According to Table 1, 99.2% or greater of the data is valid and not missing for when there is a history of Coronary Heart Disease (CHD) and when there isn’t. There is one missing data point in the case with no history of CHD. This data set contains 120 participants.

Table 2: Descriptive Statistics on the Incidents of Coronary Heart Disease and the Average Diastolic Blood Pressure.

Incidence of Coronary Heart Disease Statistic Std. Error
Average Diast Blood Pressure 58 none Mean 87.66 1.005
95% Confidence Interval for Mean Lower Bound 85.66
Upper Bound 89.65
5% Trimmed Mean 87.31
Median 87.00
Variance 120.312
Std. Deviation 10.969
Minimum 65
Maximum 125
Range 60
Interquartile Range 15
Skewness .566 .222
Kurtosis .671 .440
chd Mean 89.92 1.350
95% Confidence Interval for Mean Lower Bound 87.24
Upper Bound 92.59
5% Trimmed Mean 88.89
Median 87.00
Variance 218.732
Std. Deviation 14.790
Minimum 65
Maximum 160
Range 95
Interquartile Range 18
Skewness 1.406 .221
Kurtosis 3.620 .438

According to Table 2, there is a difference in the mean by +2 points and +0.345 in standard error in Diastolic Blood Pressure with CHD compared to when there isn’t.  The median for both cases of CHD or not are 87, with the mean for patients with CHD 89.92 (slightly skewed) and that can be seen with a skewness of 1.406 and a kurtosis of 3.620.  For the cases without a CHD, the mean blood pressure is 87.66 (showing little to now skewness in the data), as evident by the skewness of 0.566 and kurtosis of 0.671.  Upon further inspection of Figures 1 & 2, the skewness or lack thereof seems to appear to be the result of some outliers. The box plot in Figure 3 confirms these outliers.  The kurtosis values of 0.671 and 3.620 indicate they are Leptokurtic, which means they have higher peaks in their distribution and deviate from a normal distribution.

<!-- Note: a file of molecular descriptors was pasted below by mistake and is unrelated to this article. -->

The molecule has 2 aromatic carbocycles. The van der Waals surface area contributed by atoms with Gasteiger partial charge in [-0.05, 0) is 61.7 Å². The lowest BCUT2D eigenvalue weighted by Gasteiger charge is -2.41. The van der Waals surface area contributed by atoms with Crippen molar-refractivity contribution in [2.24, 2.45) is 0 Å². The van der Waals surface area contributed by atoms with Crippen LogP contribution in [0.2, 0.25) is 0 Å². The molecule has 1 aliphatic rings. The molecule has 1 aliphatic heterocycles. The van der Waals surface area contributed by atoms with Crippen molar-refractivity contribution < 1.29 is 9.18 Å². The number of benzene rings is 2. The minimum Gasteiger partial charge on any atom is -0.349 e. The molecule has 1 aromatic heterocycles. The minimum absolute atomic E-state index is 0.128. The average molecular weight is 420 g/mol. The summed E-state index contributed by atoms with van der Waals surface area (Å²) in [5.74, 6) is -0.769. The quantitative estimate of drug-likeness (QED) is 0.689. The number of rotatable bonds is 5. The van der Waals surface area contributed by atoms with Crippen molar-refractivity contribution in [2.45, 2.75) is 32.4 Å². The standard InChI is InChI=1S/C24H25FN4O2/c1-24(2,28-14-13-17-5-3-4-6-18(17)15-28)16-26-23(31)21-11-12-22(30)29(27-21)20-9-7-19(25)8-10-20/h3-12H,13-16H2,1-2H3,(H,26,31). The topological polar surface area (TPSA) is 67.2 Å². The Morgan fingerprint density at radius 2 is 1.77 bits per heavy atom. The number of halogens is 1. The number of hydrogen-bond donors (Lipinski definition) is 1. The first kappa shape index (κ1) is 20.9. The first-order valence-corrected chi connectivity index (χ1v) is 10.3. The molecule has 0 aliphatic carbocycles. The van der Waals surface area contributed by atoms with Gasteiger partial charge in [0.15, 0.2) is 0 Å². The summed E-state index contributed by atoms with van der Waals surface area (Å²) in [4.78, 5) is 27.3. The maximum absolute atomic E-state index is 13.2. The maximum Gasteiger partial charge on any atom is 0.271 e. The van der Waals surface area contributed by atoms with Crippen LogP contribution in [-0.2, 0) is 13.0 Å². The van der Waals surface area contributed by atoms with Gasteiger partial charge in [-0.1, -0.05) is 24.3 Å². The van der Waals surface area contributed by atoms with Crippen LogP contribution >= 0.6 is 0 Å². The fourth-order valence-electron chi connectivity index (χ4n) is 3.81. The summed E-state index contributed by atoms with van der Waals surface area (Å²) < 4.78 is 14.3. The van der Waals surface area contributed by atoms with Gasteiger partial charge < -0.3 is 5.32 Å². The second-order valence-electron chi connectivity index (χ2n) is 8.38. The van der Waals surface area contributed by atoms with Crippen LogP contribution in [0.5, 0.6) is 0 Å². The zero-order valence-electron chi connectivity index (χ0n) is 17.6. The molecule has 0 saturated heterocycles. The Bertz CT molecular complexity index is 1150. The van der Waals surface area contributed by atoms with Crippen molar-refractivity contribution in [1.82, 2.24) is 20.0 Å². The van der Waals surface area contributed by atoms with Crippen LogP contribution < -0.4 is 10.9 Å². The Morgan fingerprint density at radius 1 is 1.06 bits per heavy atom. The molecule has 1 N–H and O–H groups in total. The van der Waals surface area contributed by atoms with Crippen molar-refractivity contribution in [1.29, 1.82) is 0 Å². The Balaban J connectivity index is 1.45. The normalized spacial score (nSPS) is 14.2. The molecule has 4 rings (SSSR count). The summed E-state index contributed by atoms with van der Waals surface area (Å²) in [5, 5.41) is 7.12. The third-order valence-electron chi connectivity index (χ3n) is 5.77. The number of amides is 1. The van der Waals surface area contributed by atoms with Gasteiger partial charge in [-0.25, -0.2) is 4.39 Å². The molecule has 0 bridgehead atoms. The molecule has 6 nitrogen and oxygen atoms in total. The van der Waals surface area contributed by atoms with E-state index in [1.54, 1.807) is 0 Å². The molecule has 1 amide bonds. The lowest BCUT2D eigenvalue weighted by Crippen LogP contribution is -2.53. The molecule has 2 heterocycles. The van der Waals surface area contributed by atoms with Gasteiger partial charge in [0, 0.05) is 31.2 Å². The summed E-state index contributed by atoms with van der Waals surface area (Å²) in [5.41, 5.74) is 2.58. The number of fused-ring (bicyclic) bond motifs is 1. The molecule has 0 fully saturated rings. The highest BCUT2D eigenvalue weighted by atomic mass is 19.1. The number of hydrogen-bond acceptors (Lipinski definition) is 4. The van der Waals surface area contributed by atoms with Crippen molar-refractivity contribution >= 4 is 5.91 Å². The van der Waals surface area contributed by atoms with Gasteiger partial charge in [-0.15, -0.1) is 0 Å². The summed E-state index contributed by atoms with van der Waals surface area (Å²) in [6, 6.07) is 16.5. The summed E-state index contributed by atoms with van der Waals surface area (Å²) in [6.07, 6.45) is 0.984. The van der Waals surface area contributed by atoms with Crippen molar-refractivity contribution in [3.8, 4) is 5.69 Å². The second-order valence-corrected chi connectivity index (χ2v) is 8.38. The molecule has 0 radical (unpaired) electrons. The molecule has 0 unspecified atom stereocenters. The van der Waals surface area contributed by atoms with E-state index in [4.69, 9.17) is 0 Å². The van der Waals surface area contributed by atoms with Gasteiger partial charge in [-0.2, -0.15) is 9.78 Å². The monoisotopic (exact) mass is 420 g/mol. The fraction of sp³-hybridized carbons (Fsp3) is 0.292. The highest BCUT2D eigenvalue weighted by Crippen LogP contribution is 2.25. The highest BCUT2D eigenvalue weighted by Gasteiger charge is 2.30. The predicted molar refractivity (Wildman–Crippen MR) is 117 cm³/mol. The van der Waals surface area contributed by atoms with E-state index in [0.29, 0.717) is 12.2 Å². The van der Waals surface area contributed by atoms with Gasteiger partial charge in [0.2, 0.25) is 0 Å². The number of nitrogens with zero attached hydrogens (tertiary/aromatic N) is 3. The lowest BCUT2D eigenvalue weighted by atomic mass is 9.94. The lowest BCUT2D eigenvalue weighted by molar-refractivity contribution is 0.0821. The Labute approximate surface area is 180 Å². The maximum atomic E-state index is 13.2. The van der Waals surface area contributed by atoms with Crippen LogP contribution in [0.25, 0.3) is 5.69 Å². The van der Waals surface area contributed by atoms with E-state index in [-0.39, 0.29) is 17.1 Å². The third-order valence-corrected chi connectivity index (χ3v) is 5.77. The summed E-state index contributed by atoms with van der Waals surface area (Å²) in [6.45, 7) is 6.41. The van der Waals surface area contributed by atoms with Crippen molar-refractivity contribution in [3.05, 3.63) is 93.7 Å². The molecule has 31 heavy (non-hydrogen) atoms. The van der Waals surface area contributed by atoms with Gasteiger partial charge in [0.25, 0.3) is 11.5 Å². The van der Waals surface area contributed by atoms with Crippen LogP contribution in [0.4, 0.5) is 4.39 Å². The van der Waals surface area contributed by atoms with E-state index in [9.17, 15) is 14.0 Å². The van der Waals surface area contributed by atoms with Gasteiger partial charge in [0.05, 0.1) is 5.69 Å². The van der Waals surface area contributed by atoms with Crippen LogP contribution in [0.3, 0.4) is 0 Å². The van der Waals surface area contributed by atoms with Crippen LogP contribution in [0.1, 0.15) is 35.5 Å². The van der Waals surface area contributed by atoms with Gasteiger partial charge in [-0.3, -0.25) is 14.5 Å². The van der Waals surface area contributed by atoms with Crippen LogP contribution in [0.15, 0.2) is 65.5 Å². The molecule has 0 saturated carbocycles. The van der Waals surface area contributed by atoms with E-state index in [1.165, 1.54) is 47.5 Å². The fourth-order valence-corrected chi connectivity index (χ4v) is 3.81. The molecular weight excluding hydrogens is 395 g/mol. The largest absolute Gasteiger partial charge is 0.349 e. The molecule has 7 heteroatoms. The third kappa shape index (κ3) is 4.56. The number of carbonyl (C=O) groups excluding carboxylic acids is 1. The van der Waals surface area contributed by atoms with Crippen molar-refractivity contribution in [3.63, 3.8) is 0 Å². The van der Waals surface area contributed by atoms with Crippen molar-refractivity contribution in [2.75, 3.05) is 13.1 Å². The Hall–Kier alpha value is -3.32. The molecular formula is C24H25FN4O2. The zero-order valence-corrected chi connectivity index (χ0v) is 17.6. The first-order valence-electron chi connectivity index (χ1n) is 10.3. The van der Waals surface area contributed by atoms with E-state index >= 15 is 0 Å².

u2db3f1

Figure 1: Histogram on the Incidents of Coronary Heart Disease = none and the Average Diastolic Blood Pressure.

u2db3f2.png

Figure 2: Histogram on the Incidents of Coronary Heart Disease = chd and the Average Diastolic Blood Pressure.

u2db3f3.png

Figure 3: Box plots on the Incidents of Coronary Heart Disease and the Average Diastolic Blood Pressure.

Comparing the two histograms in Figures 1 & 2, there is a negative skewness to the data when there is CHD compared to when there isn’t.  The spread between the two histograms increases by about 3.7 points (the standard deviation from the mean) when there is CHD.  This shows that blood pressure in the sample population can vary greatly if there is CHD, whereas blood pressure is a bit more stable in the sample population that doesn’t have CHD.  Looking at the range of these the average diastolic blood pressure, if there is a CHD, then it increases, which is supported by the greater standard deviation number, and can be seen in Figure 3.  In the case with no CHD the interquartile range (which represents the middle 50% of the participants) is smaller than the participants with CHD. Participant 120 was excluded from the interquartile range due to its extreme nature.

Table 3: Percentiles on the Incidents of Coronary Heart Disease and the Average Diastolic Blood Pressure.

Incidence of Coronary Heart Disease Percentiles
5 10 25 50 75 90 95
Weighted Average (Definition 1) Average Diast Blood Pressure 58 none 71.00 75.00 80.00 87.00 95.00 102.00 105.00
chd 70.05 75.00 80.00 87.00 98.00 109.90 117.95
Tukey’s Hinges Average Diast Blood Pressure 58 none 80.00 87.00 94.50
chd 80.00 87.00 98.00